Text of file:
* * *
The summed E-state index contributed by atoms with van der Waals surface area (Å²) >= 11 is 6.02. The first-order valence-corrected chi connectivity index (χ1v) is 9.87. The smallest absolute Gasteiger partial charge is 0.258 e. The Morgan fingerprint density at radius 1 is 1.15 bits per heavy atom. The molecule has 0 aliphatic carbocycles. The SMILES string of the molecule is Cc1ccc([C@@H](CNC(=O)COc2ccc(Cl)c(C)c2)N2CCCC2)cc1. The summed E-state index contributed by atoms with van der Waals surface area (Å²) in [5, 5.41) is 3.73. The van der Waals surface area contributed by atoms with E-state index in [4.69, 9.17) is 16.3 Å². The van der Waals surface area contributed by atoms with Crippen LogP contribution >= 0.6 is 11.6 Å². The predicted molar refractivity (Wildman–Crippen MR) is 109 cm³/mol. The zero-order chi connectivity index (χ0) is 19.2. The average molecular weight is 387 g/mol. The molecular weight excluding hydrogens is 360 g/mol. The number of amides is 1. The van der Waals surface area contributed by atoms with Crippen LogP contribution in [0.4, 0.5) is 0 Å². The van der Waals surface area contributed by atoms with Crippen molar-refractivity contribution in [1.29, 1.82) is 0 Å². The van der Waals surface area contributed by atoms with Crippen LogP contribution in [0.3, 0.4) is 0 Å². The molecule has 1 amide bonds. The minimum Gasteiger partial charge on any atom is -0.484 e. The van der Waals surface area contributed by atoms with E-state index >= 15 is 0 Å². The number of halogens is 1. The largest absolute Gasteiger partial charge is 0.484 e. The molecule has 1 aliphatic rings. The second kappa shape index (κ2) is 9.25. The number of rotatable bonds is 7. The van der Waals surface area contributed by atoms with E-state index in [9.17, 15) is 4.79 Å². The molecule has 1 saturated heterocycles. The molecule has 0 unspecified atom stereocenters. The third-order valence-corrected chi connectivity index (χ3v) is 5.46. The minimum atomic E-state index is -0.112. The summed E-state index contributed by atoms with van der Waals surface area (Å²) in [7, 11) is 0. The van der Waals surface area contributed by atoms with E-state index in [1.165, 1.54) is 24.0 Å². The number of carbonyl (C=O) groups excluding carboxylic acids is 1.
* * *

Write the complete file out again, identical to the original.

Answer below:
The summed E-state index contributed by atoms with van der Waals surface area (Å²) >= 11 is 6.02. The first-order valence-corrected chi connectivity index (χ1v) is 9.87. The smallest absolute Gasteiger partial charge is 0.258 e. The Morgan fingerprint density at radius 1 is 1.15 bits per heavy atom. The molecule has 0 aliphatic carbocycles. The SMILES string of the molecule is Cc1ccc([C@@H](CNC(=O)COc2ccc(Cl)c(C)c2)N2CCCC2)cc1. The summed E-state index contributed by atoms with van der Waals surface area (Å²) in [5, 5.41) is 3.73. The van der Waals surface area contributed by atoms with E-state index in [4.69, 9.17) is 16.3 Å². The van der Waals surface area contributed by atoms with Crippen LogP contribution >= 0.6 is 11.6 Å². The predicted molar refractivity (Wildman–Crippen MR) is 109 cm³/mol. The zero-order chi connectivity index (χ0) is 19.2. The average molecular weight is 387 g/mol. The molecular weight excluding hydrogens is 360 g/mol. The number of amides is 1. The van der Waals surface area contributed by atoms with Crippen LogP contribution in [0.4, 0.5) is 0 Å². The van der Waals surface area contributed by atoms with Crippen molar-refractivity contribution in [1.29, 1.82) is 0 Å². The van der Waals surface area contributed by atoms with Crippen LogP contribution in [0.3, 0.4) is 0 Å². The molecule has 1 amide bonds. The minimum Gasteiger partial charge on any atom is -0.484 e. The van der Waals surface area contributed by atoms with E-state index >= 15 is 0 Å². The number of halogens is 1. The largest absolute Gasteiger partial charge is 0.484 e. The molecule has 1 aliphatic rings. The second kappa shape index (κ2) is 9.25. The number of rotatable bonds is 7. The van der Waals surface area contributed by atoms with E-state index in [9.17, 15) is 4.79 Å². The molecule has 1 saturated heterocycles. The molecule has 0 unspecified atom stereocenters. The third-order valence-corrected chi connectivity index (χ3v) is 5.46. The minimum atomic E-state index is -0.112. The summed E-state index contributed by atoms with van der Waals surface area (Å²) in [7, 11) is 0. The van der Waals surface area contributed by atoms with E-state index in [1.165, 1.54) is 24.0 Å². The number of carbonyl (C=O) groups excluding carboxylic acids is 1.